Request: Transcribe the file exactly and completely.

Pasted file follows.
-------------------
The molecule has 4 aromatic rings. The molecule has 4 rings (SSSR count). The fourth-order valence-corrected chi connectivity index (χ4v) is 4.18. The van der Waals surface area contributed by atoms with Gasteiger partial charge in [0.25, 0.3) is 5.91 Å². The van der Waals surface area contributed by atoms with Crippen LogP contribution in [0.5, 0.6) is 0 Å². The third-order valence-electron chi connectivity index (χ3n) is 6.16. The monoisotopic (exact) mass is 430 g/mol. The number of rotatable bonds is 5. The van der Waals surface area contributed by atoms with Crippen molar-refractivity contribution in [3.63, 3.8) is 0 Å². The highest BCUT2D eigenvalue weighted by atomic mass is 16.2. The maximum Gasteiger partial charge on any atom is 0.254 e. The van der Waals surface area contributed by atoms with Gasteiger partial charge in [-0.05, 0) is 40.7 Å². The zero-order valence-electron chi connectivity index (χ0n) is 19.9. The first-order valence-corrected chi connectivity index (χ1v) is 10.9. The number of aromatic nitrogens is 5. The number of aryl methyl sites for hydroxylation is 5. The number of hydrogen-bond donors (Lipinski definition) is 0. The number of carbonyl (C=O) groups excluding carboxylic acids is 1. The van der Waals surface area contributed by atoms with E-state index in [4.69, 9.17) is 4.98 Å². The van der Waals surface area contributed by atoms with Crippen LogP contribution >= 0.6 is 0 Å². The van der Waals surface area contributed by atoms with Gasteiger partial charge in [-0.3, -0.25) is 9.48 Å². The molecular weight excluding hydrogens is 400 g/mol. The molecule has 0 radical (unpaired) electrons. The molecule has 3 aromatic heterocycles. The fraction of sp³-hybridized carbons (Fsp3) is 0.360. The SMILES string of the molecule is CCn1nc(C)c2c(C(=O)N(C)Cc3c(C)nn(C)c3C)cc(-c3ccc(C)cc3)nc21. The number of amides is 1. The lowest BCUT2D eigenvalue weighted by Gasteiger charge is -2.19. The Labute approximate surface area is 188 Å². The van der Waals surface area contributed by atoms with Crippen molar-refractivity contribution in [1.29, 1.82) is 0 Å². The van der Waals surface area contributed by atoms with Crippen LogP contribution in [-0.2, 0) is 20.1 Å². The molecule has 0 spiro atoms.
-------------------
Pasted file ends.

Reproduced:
The molecule has 4 aromatic rings. The molecule has 4 rings (SSSR count). The fourth-order valence-corrected chi connectivity index (χ4v) is 4.18. The van der Waals surface area contributed by atoms with Gasteiger partial charge in [0.25, 0.3) is 5.91 Å². The van der Waals surface area contributed by atoms with Crippen LogP contribution in [0.5, 0.6) is 0 Å². The third-order valence-electron chi connectivity index (χ3n) is 6.16. The monoisotopic (exact) mass is 430 g/mol. The number of rotatable bonds is 5. The van der Waals surface area contributed by atoms with Crippen molar-refractivity contribution in [3.63, 3.8) is 0 Å². The highest BCUT2D eigenvalue weighted by atomic mass is 16.2. The maximum Gasteiger partial charge on any atom is 0.254 e. The van der Waals surface area contributed by atoms with Gasteiger partial charge in [-0.05, 0) is 40.7 Å². The zero-order valence-electron chi connectivity index (χ0n) is 19.9. The first-order valence-corrected chi connectivity index (χ1v) is 10.9. The number of aromatic nitrogens is 5. The number of aryl methyl sites for hydroxylation is 5. The number of hydrogen-bond donors (Lipinski definition) is 0. The number of carbonyl (C=O) groups excluding carboxylic acids is 1. The van der Waals surface area contributed by atoms with E-state index in [4.69, 9.17) is 4.98 Å². The van der Waals surface area contributed by atoms with Crippen LogP contribution >= 0.6 is 0 Å². The van der Waals surface area contributed by atoms with Gasteiger partial charge in [-0.3, -0.25) is 9.48 Å². The molecular weight excluding hydrogens is 400 g/mol. The molecule has 0 radical (unpaired) electrons. The molecule has 3 aromatic heterocycles. The fraction of sp³-hybridized carbons (Fsp3) is 0.360. The SMILES string of the molecule is CCn1nc(C)c2c(C(=O)N(C)Cc3c(C)nn(C)c3C)cc(-c3ccc(C)cc3)nc21. The number of amides is 1. The lowest BCUT2D eigenvalue weighted by Gasteiger charge is -2.19. The Labute approximate surface area is 188 Å². The van der Waals surface area contributed by atoms with Crippen molar-refractivity contribution in [1.29, 1.82) is 0 Å². The van der Waals surface area contributed by atoms with Crippen LogP contribution in [-0.2, 0) is 20.1 Å². The molecule has 0 spiro atoms.